The City of Houston will not sell a homeowner any electrical permits, and thus won't inspect any homeowner work, and if you do ANYTHING short of changing a light bulb, the law says you have to get a permit. It's a bit frustrating because as long as you can do basic arithmetic and follow a wiring diagram most electrical projects are pretty easy to do, even wiring a whole bathroom. But the City won't let you do it and if they catch you doing it without a permit that's a big no-no. I found an electrician who was willing to let me do most of the easy work and then inspected my work on his permit and claimed it as his own, but most guys won't let you do that and will want the whole job for themselves.

The city will let you do anything else you want as long as you get a building plan approved and buy the relevant permits. My first bathroom remodel was mostly DIY and I'm glad I did it because I learned a lot, but the headaches of having to sub out the electrical and the plumbing (my wife wouldn't let me do that myself, either) - plus just having to deal with the building department myself for the stuff I did do - led me to just pay a GC for the second bathroom to avoid the hassle.

It's not hard to go down there and apply for a permit and get your plans approved, but it's a bit confusing at first and since they're all city workers they don't give a flip about your time or your trouble. Just be ready for that.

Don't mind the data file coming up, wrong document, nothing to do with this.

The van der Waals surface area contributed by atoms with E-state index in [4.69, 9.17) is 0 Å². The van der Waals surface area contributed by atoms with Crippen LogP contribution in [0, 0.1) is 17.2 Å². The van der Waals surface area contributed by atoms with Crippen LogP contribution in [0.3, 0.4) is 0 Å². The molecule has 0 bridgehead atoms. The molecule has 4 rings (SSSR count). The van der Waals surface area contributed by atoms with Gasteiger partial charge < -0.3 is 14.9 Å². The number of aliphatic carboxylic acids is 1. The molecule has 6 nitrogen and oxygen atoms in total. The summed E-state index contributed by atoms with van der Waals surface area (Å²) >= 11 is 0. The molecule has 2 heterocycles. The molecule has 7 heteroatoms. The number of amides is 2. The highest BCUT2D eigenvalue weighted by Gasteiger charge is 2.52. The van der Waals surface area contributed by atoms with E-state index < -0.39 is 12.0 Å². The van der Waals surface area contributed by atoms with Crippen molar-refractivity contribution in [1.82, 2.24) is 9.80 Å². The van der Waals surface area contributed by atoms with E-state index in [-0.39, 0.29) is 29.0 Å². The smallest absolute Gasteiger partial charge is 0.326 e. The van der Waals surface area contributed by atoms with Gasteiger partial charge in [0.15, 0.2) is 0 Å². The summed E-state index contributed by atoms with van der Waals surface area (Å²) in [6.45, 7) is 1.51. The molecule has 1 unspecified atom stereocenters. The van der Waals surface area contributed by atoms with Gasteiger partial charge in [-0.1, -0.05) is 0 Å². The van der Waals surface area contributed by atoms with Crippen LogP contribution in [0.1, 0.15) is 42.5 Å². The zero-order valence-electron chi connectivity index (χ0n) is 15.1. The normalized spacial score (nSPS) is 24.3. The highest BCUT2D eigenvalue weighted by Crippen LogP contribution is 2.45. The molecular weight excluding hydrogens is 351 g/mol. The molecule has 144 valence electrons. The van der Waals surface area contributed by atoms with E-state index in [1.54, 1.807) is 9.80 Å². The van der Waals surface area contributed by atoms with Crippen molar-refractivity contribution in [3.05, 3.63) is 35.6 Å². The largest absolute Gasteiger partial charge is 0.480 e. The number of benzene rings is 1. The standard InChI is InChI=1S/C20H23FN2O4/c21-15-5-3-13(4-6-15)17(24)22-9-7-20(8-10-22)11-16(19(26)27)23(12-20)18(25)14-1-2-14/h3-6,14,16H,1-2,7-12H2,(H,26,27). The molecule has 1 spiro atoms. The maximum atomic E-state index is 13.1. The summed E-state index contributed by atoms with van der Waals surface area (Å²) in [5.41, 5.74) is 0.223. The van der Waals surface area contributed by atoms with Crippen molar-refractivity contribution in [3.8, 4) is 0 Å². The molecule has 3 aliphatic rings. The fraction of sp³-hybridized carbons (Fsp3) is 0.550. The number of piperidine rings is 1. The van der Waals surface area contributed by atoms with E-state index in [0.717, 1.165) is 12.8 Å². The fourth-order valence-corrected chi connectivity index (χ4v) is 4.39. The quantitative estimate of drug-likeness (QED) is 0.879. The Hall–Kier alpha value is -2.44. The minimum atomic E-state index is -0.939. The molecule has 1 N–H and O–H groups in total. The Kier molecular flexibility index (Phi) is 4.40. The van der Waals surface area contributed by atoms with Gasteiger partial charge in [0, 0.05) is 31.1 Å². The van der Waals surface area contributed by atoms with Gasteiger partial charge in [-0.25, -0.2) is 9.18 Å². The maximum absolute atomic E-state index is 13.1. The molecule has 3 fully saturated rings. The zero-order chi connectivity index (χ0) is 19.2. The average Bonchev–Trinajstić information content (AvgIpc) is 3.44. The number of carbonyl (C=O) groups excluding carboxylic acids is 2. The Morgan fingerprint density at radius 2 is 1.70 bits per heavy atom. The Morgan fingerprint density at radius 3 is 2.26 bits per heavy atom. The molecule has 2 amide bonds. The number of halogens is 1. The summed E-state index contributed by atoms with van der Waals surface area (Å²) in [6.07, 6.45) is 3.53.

Edited by cottonmather0
Link to comment
Share on other sites

  • 2 weeks later...

mind if i tag along (threadjack, but on topic)???

ok, so i'm eyeballing two houses, and both of them need some bathroom work... (ok, not need, but i would want to make some changes).

how easy/difficult is it to:

1. Relocate a toilet? There is a room that has a shower and a toilet - i want to move the toilet to another place in the bathroom and make a large shower out of that room.

2. Put in a toilet where none exists (but there is plumbing in the vicinity)? There is a wet bar under the stairs that i'd want to turn into a half bath. The walls, sink, and door would be the easy part. There is no toilet there. (Similar to Red's utility closet, perhaps?) If I can't do this, I can't do #1 above. The toilet is currently the master and the 'community' toilet. Terrible.

3. Relocate a shower to where a sink exists? There is a sink, a wall behind it, and behind that, a closet for another room. I'd want to make all of this into a larger shower. I'd close off the closet (obviously) and make the room the closet is part of an office/study. I'd relocate the sink to where the current tub/shower is now (i guess this is the equivalent of moving a shower - gotta move pipes. I'd have to turn some pipes (probably easy) to run down another wall, and put in a drain (probably not as easy.)